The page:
Once upon a time - centuries ago in internet time - the main sources of information were national broadcasters, commercial news organisations and independent news agencies....oh, and government departments.
State propaganda, whether sent out directly or mediated via numerous third parties, was planned, scheduled and 'controlled'.
Ah, the good old days!
Then came the internet...
...and social media.
Now, persuasive, powerful and often poisonous propaganda can come from virtually anyone, anywhere in the world.
These days, the flow, buzz and scope of (dis)information is on an industrial scale.
As my American cousins would say: "it's scary as hell'!
Here's the BBC's take on it:
The Democratic People's Republic of Korea - North Korea to you and me - is on the warpath.
If one were to believe the rhetoric of the East Asian nation, a pre-emptive nuclear strike against neigbouring South Korea and the United States is 'imminent'.
As the world's most militarized nation, with nearly 9.5 million active, reserve and paramilitary troops, Supreme Leader Kim Jong-Un's force is nearly twice the size of South Korea's and more than three times that of the USA's. But, modern warfare is less about strength in numbers and more about sophisticated weaponry.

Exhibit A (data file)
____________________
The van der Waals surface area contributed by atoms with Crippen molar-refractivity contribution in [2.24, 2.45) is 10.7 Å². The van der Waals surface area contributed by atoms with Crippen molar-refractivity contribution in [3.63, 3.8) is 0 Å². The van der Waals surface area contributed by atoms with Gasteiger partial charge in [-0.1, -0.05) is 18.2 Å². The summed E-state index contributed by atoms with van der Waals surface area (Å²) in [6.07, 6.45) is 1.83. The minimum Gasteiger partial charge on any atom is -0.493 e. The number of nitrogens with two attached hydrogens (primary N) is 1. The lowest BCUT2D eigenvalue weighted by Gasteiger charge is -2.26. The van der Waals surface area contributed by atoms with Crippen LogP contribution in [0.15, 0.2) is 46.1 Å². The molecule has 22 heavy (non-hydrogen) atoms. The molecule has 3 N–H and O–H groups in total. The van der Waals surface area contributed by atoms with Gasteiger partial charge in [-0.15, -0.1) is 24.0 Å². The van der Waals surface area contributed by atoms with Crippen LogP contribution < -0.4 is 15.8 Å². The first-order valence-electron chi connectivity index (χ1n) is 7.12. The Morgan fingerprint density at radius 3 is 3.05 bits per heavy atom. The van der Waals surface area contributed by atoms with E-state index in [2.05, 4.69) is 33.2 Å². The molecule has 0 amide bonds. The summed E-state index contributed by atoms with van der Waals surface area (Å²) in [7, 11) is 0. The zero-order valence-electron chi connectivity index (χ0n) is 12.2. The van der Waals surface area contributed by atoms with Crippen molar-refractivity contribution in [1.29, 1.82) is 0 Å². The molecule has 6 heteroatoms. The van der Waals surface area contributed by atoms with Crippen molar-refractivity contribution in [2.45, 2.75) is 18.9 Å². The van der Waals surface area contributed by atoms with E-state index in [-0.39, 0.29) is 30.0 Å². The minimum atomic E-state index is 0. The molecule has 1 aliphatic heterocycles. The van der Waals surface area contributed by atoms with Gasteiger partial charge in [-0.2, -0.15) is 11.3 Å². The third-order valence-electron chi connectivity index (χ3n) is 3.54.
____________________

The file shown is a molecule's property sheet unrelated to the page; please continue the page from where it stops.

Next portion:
On that score, and despite threatening a 'cutting edge' nuclear strike against the US and its allies (including South Korea), North Korea is ill-equipped to challenge the overwhelming might of American military power.
So, why is this sabre rattling happening and why is North Korea so ready to go into a war it will never win?
I have a theory: Supreme Leader Kim Jong-un needs to show North Korea's 25,000,000 citizens that he is a strong leader in his own right, whilst maintaining the 'military first' legacy of his father, Kim Jong-il and the juche (self reliance) ideology of his grandfather Kim Il-sung.
Despite having previously held grand-sounding titles like First Secretary of the Workers' Party of Korea, Chairman of the Central Military Commission, First Chairman of the National Defence Commission of North Korea and Supreme Commander of the Korean People's Army, Kim is a relatively young man. At 32, he has the distinction of being the world's youngest head of state.
Perhaps this brinkmanship is a ploy to get universal acclaim nationally, while at the same time being taken seriously internationally. It's a high risk strategy, as the wrong word or action could lead to catastrophic consequences for the people of North Korea.
After so many years as an ideological and cultural outsider, North Korea may have lost the art of diplomacy. It may be isolationist, but as former basketball star Dennis Rodman said, North Korea is 'pretty much like any other country.'
Note to the Supreme Leader: 'Make love, not war'.
Thoughts on customer service, communication and, of course, reputation management.